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(inorganic chemistry)
An unstable compound of a strong base and ferric oxide which exists in alkaline solution, such as NaFeO2.
Iron that has not combined with carbon in pig iron or steel.
Grains or scales of unidentifiable, generally transparent amorphous iron oxide in the matrix of a porphyritic rock.
(solid-state physics)
Any ferrimagnetic material having high electrical resistivity which has a spinel crystal structure and the chemical formula XFe2O4, where X represents any divalent metal ion whose size is such that it will fit into the crystal structure.



an iron-alloy structure that is a solid solution of carbon and alloying elements in α-iron. Ferrite’s crystal lattice is body-centered cubic. The solubility of carbon in the solution is 0.02–0.03 percent (by weight) at 723°C and 10–6–10–7 percent at room temperature. The solubility of the alloying elements may be very significant, even unlimited.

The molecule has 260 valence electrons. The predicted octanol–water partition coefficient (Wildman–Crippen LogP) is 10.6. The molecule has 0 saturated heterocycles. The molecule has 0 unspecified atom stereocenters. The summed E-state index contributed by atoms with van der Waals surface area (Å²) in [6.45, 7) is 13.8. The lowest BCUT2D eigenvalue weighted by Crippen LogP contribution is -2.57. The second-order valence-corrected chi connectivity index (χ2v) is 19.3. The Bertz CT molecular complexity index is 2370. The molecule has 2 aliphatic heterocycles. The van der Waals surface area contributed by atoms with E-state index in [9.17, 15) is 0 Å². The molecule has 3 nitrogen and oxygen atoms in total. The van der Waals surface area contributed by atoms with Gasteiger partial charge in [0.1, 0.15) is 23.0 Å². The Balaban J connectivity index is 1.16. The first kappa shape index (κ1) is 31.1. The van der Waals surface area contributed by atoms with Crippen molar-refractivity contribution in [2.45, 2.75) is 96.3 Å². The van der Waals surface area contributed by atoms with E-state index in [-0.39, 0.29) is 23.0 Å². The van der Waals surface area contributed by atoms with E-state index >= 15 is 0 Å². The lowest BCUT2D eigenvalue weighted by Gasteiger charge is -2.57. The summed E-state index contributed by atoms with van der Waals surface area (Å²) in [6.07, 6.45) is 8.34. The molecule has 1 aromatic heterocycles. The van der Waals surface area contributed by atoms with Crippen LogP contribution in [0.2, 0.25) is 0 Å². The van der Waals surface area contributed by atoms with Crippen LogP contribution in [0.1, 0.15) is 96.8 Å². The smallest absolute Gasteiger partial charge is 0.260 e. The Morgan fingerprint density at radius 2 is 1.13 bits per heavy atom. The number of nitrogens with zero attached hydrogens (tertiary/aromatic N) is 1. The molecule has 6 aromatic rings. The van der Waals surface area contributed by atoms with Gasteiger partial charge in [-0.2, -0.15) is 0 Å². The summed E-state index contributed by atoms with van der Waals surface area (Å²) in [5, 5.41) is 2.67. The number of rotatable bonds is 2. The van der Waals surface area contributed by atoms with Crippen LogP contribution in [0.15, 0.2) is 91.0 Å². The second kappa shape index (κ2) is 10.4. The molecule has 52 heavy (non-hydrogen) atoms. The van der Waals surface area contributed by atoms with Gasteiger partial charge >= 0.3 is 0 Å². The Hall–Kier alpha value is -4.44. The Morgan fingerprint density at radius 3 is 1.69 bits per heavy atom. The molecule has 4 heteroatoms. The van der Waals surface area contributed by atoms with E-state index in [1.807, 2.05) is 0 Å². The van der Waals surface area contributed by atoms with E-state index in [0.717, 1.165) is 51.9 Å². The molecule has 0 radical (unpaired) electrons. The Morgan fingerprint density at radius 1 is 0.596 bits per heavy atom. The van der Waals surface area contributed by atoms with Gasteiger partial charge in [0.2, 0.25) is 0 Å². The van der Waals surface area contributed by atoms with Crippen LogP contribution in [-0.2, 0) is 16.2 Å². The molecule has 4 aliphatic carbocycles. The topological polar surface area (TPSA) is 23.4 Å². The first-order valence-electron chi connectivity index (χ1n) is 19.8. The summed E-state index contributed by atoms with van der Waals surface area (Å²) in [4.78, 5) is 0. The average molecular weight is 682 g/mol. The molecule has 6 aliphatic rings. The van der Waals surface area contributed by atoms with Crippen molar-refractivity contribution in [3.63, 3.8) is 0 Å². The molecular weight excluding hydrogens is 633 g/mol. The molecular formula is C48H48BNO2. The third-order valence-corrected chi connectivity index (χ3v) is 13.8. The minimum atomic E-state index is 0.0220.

In most cases, alloying strengthens ferrite. Unalloyed ferrite is relatively soft and ductile, and it is strongly ferromagnetic at temperatures up to 768°–770°C. The microstructure, grain size, and substructure of ferrite depend on the conditions under which the solid solution is formed when the γ → α change occurs. With slight supercooling, polyhedral grains that are nearly equiaxed are formed; with greater supercooling and the presence of alloying elements (Cr, Mn, Ni), ferrite is formed through a martensitic transformation. The ferrite thus formed is also hardened by the transformation. The enlargement of austenite grains often leads upon cooling to the formation of Widmannstaetten ferrite, especially in cast and overheated steels. The separation of hypoeutec-toid ferrite occurs primarily at the boundaries of austenite grains. At temperatures above 1390°C, a solid solution of carbon in δ-iron is formed in iron-carbon alloys, a solution whose crystal lattice is also body-centered cubic. The solubility of carbon in δ-iron is 0.1 percent. This phase may be regarded as high-temperature ferrite.